It's yet another win for love: Austria just joined a dozen of other European countries—including France, Spain, Germany and Ireland—in legalizing same-sex marriages. Austria, which is a predominantly Catholic nation, surprised the world by allowing it's first ever same-sex wedding between two women.
On Tuesday, Austrian couple Nicole Kopaunik and Daniela Paier, both 37, tied the knot in a wedding ceremony in Velden in southern Austria. The two were engaged for four years before marrying on January 1, when Austria's highest court ruled that banning same-sex couples from marriage was discriminatory.
“Today, the differentiation between marriage and legally registered partnerships can no longer be upheld without discriminating against same-sex couples,” the court said, according to the New York Times. “For the separation into two legal institutions implies that homosexual individuals are not equal to heterosexuals.”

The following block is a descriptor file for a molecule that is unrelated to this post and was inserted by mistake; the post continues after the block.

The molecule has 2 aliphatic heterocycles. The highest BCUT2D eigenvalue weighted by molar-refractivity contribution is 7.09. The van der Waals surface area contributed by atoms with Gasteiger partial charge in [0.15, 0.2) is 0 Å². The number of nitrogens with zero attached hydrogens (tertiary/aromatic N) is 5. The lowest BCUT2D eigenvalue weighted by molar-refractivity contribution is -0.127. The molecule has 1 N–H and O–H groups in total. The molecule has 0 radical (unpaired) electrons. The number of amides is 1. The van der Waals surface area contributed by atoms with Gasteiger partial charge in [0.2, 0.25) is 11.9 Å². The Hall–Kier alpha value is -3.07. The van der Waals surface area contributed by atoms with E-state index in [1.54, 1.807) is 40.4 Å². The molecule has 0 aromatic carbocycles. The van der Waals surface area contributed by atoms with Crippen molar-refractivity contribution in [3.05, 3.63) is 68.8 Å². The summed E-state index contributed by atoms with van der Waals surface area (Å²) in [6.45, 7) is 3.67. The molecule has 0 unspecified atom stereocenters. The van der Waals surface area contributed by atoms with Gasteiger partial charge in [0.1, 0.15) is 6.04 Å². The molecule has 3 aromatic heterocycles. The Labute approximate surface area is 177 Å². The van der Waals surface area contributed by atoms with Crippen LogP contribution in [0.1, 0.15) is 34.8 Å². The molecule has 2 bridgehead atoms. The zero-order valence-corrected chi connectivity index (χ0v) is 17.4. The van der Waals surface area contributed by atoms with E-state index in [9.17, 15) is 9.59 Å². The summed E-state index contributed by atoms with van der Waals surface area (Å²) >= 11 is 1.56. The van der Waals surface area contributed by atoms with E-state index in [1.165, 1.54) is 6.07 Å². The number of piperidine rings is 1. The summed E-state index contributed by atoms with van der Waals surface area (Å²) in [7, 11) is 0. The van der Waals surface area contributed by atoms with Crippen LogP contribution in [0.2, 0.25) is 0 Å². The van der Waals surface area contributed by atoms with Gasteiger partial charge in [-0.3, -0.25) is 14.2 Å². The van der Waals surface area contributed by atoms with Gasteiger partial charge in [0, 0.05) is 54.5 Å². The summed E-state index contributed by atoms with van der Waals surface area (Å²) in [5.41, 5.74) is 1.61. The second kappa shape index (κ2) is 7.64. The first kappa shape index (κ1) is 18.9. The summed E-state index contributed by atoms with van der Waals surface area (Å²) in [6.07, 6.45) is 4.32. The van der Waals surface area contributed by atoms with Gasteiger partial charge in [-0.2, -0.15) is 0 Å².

The court added that same-sex couples have been granted rights like adoption and fertility treatments—the same that heterosexual couples have. This meant that the only aspect stopping these couples from marrying was their sexual orientation.
This new law makes Austria the 16th European nation to legalize same-sex marriage. The Netherlands were the first country to legalize same-sex marriage in 2001. Prior to Austria, Germany was the most recent nation to change its law, which it passed in October 2018.
Helmut Graupner, the lawyer who represented the newlywed couple during the court case, told the Times, “Today is a truly historic day.”